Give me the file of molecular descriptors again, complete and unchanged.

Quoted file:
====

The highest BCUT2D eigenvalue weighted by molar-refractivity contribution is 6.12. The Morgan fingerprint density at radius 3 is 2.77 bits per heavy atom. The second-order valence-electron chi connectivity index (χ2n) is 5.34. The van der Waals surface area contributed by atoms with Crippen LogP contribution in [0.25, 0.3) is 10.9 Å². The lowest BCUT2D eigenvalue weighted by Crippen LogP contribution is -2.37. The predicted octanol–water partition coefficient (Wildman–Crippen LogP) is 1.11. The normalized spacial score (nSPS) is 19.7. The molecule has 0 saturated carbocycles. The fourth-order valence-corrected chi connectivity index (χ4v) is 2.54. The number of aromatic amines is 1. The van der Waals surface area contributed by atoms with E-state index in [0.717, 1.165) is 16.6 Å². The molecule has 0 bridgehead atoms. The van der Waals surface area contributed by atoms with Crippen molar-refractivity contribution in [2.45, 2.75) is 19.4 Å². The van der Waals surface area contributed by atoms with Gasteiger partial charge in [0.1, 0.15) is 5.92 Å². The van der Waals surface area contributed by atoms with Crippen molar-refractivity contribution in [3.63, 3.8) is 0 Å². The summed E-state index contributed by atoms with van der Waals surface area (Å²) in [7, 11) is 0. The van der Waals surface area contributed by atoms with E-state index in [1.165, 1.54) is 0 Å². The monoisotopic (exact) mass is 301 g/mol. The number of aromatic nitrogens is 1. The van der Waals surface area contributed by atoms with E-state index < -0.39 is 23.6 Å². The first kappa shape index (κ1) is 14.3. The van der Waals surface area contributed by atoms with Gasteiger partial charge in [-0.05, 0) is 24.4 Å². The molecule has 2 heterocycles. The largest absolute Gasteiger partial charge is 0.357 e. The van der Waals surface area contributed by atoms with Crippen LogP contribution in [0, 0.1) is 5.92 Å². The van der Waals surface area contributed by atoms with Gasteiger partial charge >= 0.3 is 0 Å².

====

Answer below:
The highest BCUT2D eigenvalue weighted by molar-refractivity contribution is 6.12. The Morgan fingerprint density at radius 3 is 2.77 bits per heavy atom. The second-order valence-electron chi connectivity index (χ2n) is 5.34. The van der Waals surface area contributed by atoms with Crippen LogP contribution in [0.25, 0.3) is 10.9 Å². The lowest BCUT2D eigenvalue weighted by Crippen LogP contribution is -2.37. The predicted octanol–water partition coefficient (Wildman–Crippen LogP) is 1.11. The normalized spacial score (nSPS) is 19.7. The molecule has 0 saturated carbocycles. The fourth-order valence-corrected chi connectivity index (χ4v) is 2.54. The number of aromatic amines is 1. The van der Waals surface area contributed by atoms with E-state index in [0.717, 1.165) is 16.6 Å². The molecule has 0 bridgehead atoms. The van der Waals surface area contributed by atoms with Crippen molar-refractivity contribution in [2.45, 2.75) is 19.4 Å². The van der Waals surface area contributed by atoms with Gasteiger partial charge in [0.1, 0.15) is 5.92 Å². The van der Waals surface area contributed by atoms with Crippen molar-refractivity contribution in [3.63, 3.8) is 0 Å². The summed E-state index contributed by atoms with van der Waals surface area (Å²) in [7, 11) is 0. The van der Waals surface area contributed by atoms with E-state index in [1.165, 1.54) is 0 Å². The monoisotopic (exact) mass is 301 g/mol. The number of aromatic nitrogens is 1. The van der Waals surface area contributed by atoms with E-state index < -0.39 is 23.6 Å². The first kappa shape index (κ1) is 14.3. The van der Waals surface area contributed by atoms with Gasteiger partial charge in [-0.05, 0) is 24.4 Å². The molecule has 2 heterocycles. The largest absolute Gasteiger partial charge is 0.357 e. The van der Waals surface area contributed by atoms with Crippen LogP contribution in [0, 0.1) is 5.92 Å². The van der Waals surface area contributed by atoms with Gasteiger partial charge >= 0.3 is 0 Å².